The medical world has long understood the importance of minimizing microbes and other bio-based contaminants. Because implantable biomedical devices have become smaller, more widely-used, and are expected to function reliably for many years, all sources of contamination must be minimized.
Absolute cleanliness is probably an unknowable and unachievable goal. However, the maximum acceptable level of residual contamination, along with analysis and documentation of appropriate surface characteristics, is more readily determined. To this end, biomedical device manufacturers, along with regulators and other experts in the field, have established a team, the ASTM F04.15.17 Cleanliness Testing Task Force, to develop testing standards for biomedical devices. These standards will assist in establishing how clean is “clean enough,” or how clean is acceptably clean. The group has defined the project to include newly-manufactured implantable, non-resorbed medical devices made of metal, ceramics, plastics, or composites. Ultimately the task force is expected to establish multiple testing standards dealing with the cleanliness of biomedical devices.
The task force has generated a list of possible categories of residues (Table 1). Some members indicated the desirability of establishing acceptable limits of the residues. Those involved in such critical manufacturing activities as wafer fabrication, optics, aerospace, and even automotive applications will find many of the contaminants hauntingly familiar because, although biomedical devices have particularly stringent performance and reliability requirements, these contaminants occur throughout the manufacturing world.
The list of categories could grow; for example, thin-film organic residue of cleaning agents might be suggested as an addition. Further, desirable surface additives may need to be distinguished from contamination (see Kanegsberg and Chawla, “Beneficial Contamination,” A2C2, January and February, 2002.)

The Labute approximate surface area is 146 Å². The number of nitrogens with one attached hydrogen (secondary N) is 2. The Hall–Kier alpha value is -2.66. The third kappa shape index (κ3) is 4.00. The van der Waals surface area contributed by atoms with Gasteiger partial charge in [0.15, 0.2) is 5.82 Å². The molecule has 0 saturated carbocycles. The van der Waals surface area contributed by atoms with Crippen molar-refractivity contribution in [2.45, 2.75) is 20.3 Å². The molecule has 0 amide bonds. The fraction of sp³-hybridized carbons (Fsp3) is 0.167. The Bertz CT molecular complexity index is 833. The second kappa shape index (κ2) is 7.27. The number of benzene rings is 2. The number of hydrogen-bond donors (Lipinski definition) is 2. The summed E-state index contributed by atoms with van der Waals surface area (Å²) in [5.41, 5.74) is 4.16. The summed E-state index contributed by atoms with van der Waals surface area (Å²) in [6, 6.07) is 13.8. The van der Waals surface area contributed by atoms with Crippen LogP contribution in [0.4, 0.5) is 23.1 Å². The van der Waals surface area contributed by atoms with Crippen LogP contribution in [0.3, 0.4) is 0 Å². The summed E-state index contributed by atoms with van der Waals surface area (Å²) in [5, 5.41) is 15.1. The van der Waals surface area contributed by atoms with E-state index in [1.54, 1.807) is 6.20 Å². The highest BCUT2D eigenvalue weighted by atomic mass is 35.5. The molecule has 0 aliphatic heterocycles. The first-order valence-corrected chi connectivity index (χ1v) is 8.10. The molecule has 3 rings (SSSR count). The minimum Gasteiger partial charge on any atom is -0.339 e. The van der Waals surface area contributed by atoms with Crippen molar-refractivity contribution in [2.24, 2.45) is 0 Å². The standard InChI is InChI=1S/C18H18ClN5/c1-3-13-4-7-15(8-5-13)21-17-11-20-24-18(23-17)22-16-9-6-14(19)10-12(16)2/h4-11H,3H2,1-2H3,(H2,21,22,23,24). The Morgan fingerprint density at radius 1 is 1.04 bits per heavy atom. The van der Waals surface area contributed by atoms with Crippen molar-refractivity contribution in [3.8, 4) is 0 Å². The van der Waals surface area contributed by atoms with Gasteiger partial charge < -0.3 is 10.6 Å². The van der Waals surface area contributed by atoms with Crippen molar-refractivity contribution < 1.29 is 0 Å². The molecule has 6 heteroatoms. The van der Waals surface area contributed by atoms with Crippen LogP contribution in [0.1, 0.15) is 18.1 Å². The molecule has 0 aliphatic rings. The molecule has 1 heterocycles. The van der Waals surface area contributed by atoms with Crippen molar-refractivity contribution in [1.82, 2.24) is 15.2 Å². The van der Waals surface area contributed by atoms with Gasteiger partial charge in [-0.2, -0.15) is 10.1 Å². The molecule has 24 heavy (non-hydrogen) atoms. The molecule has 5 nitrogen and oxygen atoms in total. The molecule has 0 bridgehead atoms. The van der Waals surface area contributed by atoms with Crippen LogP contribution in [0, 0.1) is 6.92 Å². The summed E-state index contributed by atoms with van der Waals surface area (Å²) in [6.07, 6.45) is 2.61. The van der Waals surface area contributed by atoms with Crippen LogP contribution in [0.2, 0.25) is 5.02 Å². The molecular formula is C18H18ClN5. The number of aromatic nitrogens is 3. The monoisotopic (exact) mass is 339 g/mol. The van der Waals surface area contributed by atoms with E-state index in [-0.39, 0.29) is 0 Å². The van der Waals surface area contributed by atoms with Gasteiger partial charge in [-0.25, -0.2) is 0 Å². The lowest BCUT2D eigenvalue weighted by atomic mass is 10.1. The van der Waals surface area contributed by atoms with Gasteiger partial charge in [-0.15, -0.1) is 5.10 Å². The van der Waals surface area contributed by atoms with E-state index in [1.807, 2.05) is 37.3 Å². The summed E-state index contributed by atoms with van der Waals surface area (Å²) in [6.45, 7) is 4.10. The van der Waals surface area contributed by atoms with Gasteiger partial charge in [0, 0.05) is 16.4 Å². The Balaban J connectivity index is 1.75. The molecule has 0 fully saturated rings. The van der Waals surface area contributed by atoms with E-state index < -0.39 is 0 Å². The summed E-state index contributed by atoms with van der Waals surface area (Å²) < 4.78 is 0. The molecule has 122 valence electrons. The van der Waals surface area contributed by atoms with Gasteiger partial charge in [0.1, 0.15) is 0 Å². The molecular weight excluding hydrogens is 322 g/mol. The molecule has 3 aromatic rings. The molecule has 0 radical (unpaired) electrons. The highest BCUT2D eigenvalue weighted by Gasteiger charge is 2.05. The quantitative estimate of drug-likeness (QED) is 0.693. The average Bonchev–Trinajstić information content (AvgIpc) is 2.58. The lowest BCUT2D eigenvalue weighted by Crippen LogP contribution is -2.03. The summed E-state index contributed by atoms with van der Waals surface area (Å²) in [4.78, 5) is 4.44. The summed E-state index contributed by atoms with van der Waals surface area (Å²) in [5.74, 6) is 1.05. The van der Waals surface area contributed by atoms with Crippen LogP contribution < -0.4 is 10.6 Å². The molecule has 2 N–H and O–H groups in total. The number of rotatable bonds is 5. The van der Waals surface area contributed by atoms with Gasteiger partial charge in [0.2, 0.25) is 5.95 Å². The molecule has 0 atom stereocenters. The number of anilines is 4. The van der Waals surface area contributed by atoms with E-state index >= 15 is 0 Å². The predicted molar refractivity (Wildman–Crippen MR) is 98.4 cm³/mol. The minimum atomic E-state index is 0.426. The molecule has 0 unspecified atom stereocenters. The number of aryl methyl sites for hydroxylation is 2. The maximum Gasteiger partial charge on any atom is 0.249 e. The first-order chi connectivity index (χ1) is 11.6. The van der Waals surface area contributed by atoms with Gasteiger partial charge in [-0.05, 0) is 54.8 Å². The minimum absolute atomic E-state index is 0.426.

In addition, because the manufacture of biomedical devices often involves multiple materials and multiple fabrication processes, contamination stemming from operations that occur during initial fabrication or metalworking operations that occur outside of the cleanroom, or even at sub-vendor or supplier facilities, may warrant consideration.
Beyond the value for biomedical device manufacturers, the task force may produce standards of potential utility to a host of manufacturing applications. The task force is considering details of sampling, extraction, and analysis techniques, including specific determinations to complement the more commonly-used gravimetric approaches. There are issues of testing variability, so the group may work with NIST to prepare reference specimens of known contamination for round-robin studies, as well as for process validation and calibration.
The next activity is a one-day workshop focusing on issues of cleanliness for newly manufactured biomedical devices, scheduled for May 7, 2003 at the Westin Crown Center, Kansas City, MO. The workshop will include presentations by invited experts in the field of cleaning and cleanliness standards, as well as those involved in producing or monitoring medical devices. To facilitate information exchange, the workshop will involve both presentations and roundtable discussions. On the following day, the Cleanliness Testing Task Force will work on standards outlining sample preparation techniques, methods of analysis, and ultimately on acceptable residue levels. In a highly competition-sensitive and heavily regulated world, this laudable collaborative effort is worthy of support.